By Chris Hedges
Shannon McLeish of Florida is a 45-year-old married mother of two young children. She is a homeowner, a taxpayer and a safe driver. She votes in every election. She attends a Unitarian Universalist church on Sundays. She is also, like nearly all who have a relationship with the Occupy movement in the United States, being monitored by the federal government.
She knows this because when she read FBI documents obtained by the Partnership for Civil Justice Fund (PCJF) through the Freedom of Information Act, she was startled to see a redaction that could only be referring to her. McLeish’s story is the story of hundreds of thousands of people—perhaps more—whose lives are being invaded by the state. It is the story of a security and surveillance apparatus—overseen by the executive branch under Barack Obama—that has empowered the FBI and the Department of Homeland Security to silence the voices and obstruct the activity of citizens who question corporate power.
Mara Verheyden-Hilliard, executive director of the PCJF, said in a written statement about the released files: “This production [of information], which we believe is just the tip of the iceberg, is a window into the nationwide scope of the FBI’s surveillance, monitoring, and reporting on peaceful protesters organizing with the Occupy movement. These documents show that the FBI and the Department of Homeland Security are treating protests against the corporate and banking structure of America as potential criminal and terrorist activity. These documents also show these federal agencies functioning as a de facto intelligence arm of Wall Street and Corporate America.”
The FBI documents are not only a chilling example of how widespread this surveillance and obstruction has become, they are an explicit warning by the security services to all who consider dissent. Anyone who defies corporate power, even if he or she is nonviolent and acting within constitutional rights, is a suspect. These documents are part of the plan to make us fearful, compliant and disempowered.
They mark, I suspect, a government attempt to end peaceful mass protests by responding with repression to the grievances of Americans. When the corporate-financed group FreedomWorks bused in goons to disrupt Democratic candidates’ town hall meetings about the federal health care legislation in August 2009, Eric Zuesse of the Business Insider notes, “there was no FBI surveillance of those corporate-organized disruptions of legitimate democratic processes. There also were no subsequent FreedomWorks applications for Freedom of Information Act releases of FBI files regarding such surveillance being used against them—because there was no such FBI campaign against them.”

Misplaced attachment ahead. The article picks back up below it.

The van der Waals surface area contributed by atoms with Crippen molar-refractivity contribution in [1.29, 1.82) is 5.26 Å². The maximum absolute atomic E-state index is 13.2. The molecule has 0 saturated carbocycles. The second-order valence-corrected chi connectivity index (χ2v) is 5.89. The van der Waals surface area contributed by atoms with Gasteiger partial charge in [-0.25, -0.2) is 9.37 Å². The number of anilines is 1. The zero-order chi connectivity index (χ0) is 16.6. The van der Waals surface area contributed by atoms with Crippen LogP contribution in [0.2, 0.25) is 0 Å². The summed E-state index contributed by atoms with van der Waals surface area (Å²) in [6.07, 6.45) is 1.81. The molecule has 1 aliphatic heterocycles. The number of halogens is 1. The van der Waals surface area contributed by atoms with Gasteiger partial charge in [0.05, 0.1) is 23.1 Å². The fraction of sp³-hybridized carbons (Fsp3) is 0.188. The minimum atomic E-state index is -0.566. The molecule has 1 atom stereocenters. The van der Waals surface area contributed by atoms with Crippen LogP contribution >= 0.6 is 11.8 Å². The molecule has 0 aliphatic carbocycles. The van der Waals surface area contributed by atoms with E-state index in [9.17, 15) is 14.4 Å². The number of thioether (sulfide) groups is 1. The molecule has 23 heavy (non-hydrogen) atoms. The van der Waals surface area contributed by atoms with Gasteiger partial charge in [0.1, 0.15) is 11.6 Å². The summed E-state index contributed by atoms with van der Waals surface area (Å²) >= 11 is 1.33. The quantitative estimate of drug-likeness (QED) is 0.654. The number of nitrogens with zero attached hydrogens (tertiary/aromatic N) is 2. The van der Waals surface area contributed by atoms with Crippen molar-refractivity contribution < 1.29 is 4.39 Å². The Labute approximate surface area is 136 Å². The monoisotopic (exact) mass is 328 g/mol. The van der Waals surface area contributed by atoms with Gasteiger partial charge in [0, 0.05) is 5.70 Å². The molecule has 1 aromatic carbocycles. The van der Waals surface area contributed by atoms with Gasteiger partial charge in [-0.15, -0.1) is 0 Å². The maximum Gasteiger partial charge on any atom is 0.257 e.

The combination of intimidation tactics by right-wing fringe groups, which speak in the language of violence and hate, with the state’s massive intrusion into the personal affairs of the citizen is corporate fascism. And we are much farther down that road than many of us care to admit.
“When activists took up relatively long-term residence in Zuccotti Park in New York City on Sept. 17 [in 2011], their message of outrage was a mirror to my own after we bailed out the banks with our tax dollars, then watched them get off scot-free without even a token attempt to help fix the wreckage they’d created,” McLeish told me over the phone when I called her home. “I personally lost considerable income and my retirement with the economic collapse, as well as more than half the value of my home. I could see the people around me struggling, too.
I have friends, neighbors and family members that the banks refused to help, who lost their homes or were forced to pay for costly attorneys to defend themselves against fraudulent foreclosure attempts. People couldn’t sell their homes, as they were worth so much less than what they’d paid for them. Homes all over the area, including in my neighborhood right near the downtown [of Ormond Beach, Fla.], were abandoned due to the foreclosure crisis—and left to rot by the banks.
Strip malls were emptied as businesses went bankrupt and closed their doors. More and more homeless people were wandering through the neighborhood—people you could tell had never been homeless, just by virtue of what and how much they carried with them. Families were sleeping behind big-box stores, and my area was featured on national news repeatedly for the number of homeless families.”
[amazon_carousel widget_type=”SearchAndAdd” width=”600″ height=”200″ title=”” market_place=”US” shuffle_products=”False” show_border=”False” keywords=”Corporate Dominance” browse_node=”” search_index=”Books” /]